Jenny Colden and Carl von Linne

Jane Colden’s relationship with Linnaeus was documented mostly through pen and words.  This relationship in fact was not only professional, as best the distance between the two could make of it, and personal to some extent.  Jane’s communications with Linnaeus were enough to make him feel comfortable enough about what to call her in both his personal and professional communications–Jenny.  So this is how she is known to Linnaeus,  and in the followers of Linnaeus’s work who have some sort of direct professional relationship with him well into the early 1800s.

Less than ten years following Linnaeus’s death in 1778, a fairly lengthy biography about him was written.  In this biography is a special chapter that provides us with the best insight into this personal-professional relationship that had evolved between Jenny and Linnaeus.  Jenny was of course the first to pass in terms of life’s progress and her lifetime of achievements, as most scholars would interpret this part of world botany history.  But this would not let Carl von Linne forget her contributions to the field of botany and taxonomy as a whole, in particular her contributions as a lady.  So this became an important part of Linne’s life story in the biography produced about his life experiences and personal contributions.  The following provides us with still more knowledge about Jenny’s importance to the field of botany in general, something which has already been eluded to, but not in as much detail and with as much social perspective about this changing role of the woman in science as the work of the author of Linne’s biography.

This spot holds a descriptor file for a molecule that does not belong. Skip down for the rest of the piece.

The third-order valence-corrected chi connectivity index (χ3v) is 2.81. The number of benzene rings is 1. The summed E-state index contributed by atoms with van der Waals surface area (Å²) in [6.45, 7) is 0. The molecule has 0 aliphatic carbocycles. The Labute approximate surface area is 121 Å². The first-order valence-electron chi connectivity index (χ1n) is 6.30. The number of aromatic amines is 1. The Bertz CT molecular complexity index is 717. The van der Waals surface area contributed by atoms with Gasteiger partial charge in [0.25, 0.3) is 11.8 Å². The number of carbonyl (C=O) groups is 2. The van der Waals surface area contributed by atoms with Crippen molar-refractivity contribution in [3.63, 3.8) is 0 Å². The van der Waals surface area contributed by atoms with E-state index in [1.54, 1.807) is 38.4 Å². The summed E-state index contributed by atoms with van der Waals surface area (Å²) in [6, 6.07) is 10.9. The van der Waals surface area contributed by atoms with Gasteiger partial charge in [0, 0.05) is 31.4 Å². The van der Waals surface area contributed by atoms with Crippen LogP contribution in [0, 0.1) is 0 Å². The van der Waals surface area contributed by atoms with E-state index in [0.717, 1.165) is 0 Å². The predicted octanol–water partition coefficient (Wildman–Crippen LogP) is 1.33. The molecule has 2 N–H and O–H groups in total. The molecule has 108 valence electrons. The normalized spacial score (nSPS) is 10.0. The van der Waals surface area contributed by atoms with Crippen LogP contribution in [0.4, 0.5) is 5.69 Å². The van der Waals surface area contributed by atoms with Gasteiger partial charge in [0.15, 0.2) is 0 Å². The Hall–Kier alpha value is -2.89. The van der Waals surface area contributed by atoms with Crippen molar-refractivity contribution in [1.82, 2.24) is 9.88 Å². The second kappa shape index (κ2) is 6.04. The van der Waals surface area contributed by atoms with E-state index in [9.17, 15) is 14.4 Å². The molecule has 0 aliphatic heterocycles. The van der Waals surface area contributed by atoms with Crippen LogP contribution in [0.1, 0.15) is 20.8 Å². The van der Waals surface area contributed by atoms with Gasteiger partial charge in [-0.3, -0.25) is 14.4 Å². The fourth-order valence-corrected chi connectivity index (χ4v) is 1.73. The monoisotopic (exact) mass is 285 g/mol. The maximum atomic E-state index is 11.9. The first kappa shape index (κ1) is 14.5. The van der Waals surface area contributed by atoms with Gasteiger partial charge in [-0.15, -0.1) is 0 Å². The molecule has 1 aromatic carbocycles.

From this biography, the following section is extracted.